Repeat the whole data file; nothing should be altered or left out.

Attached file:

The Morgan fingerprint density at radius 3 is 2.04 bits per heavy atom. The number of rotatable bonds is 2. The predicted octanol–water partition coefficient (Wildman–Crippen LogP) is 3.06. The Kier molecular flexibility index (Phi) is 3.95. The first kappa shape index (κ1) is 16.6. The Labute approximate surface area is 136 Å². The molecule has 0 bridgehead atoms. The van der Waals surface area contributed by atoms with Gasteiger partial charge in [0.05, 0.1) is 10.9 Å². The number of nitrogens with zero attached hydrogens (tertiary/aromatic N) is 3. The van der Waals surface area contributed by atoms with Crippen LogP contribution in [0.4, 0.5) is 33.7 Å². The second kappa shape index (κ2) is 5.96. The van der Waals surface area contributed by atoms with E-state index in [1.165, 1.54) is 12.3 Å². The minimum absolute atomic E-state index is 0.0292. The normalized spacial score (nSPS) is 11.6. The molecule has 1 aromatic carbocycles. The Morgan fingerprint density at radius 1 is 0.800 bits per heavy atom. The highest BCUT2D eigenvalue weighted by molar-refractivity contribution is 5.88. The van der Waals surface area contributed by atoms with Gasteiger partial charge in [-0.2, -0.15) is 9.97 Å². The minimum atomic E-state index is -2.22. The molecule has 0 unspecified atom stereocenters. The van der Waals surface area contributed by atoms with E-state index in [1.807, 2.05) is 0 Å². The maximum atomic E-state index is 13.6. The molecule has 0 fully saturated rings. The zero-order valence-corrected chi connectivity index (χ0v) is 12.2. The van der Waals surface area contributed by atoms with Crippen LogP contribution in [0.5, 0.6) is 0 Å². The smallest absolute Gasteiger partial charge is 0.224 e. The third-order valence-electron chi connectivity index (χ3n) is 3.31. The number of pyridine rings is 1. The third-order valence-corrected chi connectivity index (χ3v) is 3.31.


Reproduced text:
The Morgan fingerprint density at radius 3 is 2.04 bits per heavy atom. The number of rotatable bonds is 2. The predicted octanol–water partition coefficient (Wildman–Crippen LogP) is 3.06. The Kier molecular flexibility index (Phi) is 3.95. The first kappa shape index (κ1) is 16.6. The Labute approximate surface area is 136 Å². The molecule has 0 bridgehead atoms. The van der Waals surface area contributed by atoms with Gasteiger partial charge in [0.05, 0.1) is 10.9 Å². The number of nitrogens with zero attached hydrogens (tertiary/aromatic N) is 3. The van der Waals surface area contributed by atoms with Crippen LogP contribution in [0.4, 0.5) is 33.7 Å². The second kappa shape index (κ2) is 5.96. The van der Waals surface area contributed by atoms with E-state index in [1.165, 1.54) is 12.3 Å². The minimum absolute atomic E-state index is 0.0292. The normalized spacial score (nSPS) is 11.6. The molecule has 1 aromatic carbocycles. The Morgan fingerprint density at radius 1 is 0.800 bits per heavy atom. The highest BCUT2D eigenvalue weighted by molar-refractivity contribution is 5.88. The van der Waals surface area contributed by atoms with Gasteiger partial charge in [-0.2, -0.15) is 9.97 Å². The minimum atomic E-state index is -2.22. The molecule has 0 unspecified atom stereocenters. The van der Waals surface area contributed by atoms with E-state index in [1.807, 2.05) is 0 Å². The maximum atomic E-state index is 13.6. The molecule has 0 fully saturated rings. The zero-order valence-corrected chi connectivity index (χ0v) is 12.2. The van der Waals surface area contributed by atoms with Crippen LogP contribution in [0.5, 0.6) is 0 Å². The smallest absolute Gasteiger partial charge is 0.224 e. The third-order valence-electron chi connectivity index (χ3n) is 3.31. The number of pyridine rings is 1. The third-order valence-corrected chi connectivity index (χ3v) is 3.31.